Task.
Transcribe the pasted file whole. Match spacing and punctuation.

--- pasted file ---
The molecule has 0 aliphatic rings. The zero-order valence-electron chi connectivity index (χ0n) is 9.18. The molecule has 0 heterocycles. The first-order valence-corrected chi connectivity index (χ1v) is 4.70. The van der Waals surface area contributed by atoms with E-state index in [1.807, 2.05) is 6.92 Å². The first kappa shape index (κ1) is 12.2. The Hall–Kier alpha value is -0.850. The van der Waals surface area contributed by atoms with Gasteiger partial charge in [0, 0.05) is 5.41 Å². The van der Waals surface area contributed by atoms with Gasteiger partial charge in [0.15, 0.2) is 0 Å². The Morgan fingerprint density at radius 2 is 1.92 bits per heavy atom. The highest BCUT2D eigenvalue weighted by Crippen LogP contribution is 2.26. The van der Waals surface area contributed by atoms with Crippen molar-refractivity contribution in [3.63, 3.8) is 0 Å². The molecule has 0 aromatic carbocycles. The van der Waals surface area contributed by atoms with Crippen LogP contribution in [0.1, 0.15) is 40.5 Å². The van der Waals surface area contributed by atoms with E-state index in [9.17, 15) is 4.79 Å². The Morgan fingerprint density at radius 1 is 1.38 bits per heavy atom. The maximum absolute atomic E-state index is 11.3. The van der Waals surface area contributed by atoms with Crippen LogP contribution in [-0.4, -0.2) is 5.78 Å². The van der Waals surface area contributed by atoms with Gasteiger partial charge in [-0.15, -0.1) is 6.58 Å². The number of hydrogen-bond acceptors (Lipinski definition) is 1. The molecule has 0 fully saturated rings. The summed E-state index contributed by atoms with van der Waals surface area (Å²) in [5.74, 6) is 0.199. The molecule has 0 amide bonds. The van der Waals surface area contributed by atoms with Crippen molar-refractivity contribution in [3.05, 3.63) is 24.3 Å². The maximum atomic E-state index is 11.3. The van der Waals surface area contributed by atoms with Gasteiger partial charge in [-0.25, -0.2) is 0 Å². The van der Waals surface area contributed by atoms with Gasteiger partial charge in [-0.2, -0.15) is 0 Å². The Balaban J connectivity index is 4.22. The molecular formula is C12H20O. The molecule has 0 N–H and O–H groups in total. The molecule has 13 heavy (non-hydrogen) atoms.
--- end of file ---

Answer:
The molecule has 0 aliphatic rings. The zero-order valence-electron chi connectivity index (χ0n) is 9.18. The molecule has 0 heterocycles. The first-order valence-corrected chi connectivity index (χ1v) is 4.70. The van der Waals surface area contributed by atoms with E-state index in [1.807, 2.05) is 6.92 Å². The first kappa shape index (κ1) is 12.2. The Hall–Kier alpha value is -0.850. The van der Waals surface area contributed by atoms with Gasteiger partial charge in [0, 0.05) is 5.41 Å². The van der Waals surface area contributed by atoms with Gasteiger partial charge in [0.15, 0.2) is 0 Å². The Morgan fingerprint density at radius 2 is 1.92 bits per heavy atom. The highest BCUT2D eigenvalue weighted by Crippen LogP contribution is 2.26. The van der Waals surface area contributed by atoms with Crippen molar-refractivity contribution in [3.63, 3.8) is 0 Å². The molecule has 0 aromatic carbocycles. The van der Waals surface area contributed by atoms with Crippen LogP contribution in [0.1, 0.15) is 40.5 Å². The van der Waals surface area contributed by atoms with E-state index in [9.17, 15) is 4.79 Å². The Morgan fingerprint density at radius 1 is 1.38 bits per heavy atom. The maximum absolute atomic E-state index is 11.3. The van der Waals surface area contributed by atoms with Crippen LogP contribution in [-0.4, -0.2) is 5.78 Å². The van der Waals surface area contributed by atoms with Gasteiger partial charge in [-0.15, -0.1) is 6.58 Å². The number of hydrogen-bond acceptors (Lipinski definition) is 1. The molecule has 0 fully saturated rings. The summed E-state index contributed by atoms with van der Waals surface area (Å²) in [5.74, 6) is 0.199. The molecule has 0 amide bonds. The van der Waals surface area contributed by atoms with Crippen molar-refractivity contribution in [3.05, 3.63) is 24.3 Å². The maximum atomic E-state index is 11.3. The van der Waals surface area contributed by atoms with Gasteiger partial charge in [-0.25, -0.2) is 0 Å². The van der Waals surface area contributed by atoms with Gasteiger partial charge in [-0.2, -0.15) is 0 Å². The Balaban J connectivity index is 4.22. The molecular formula is C12H20O. The molecule has 0 N–H and O–H groups in total. The molecule has 13 heavy (non-hydrogen) atoms.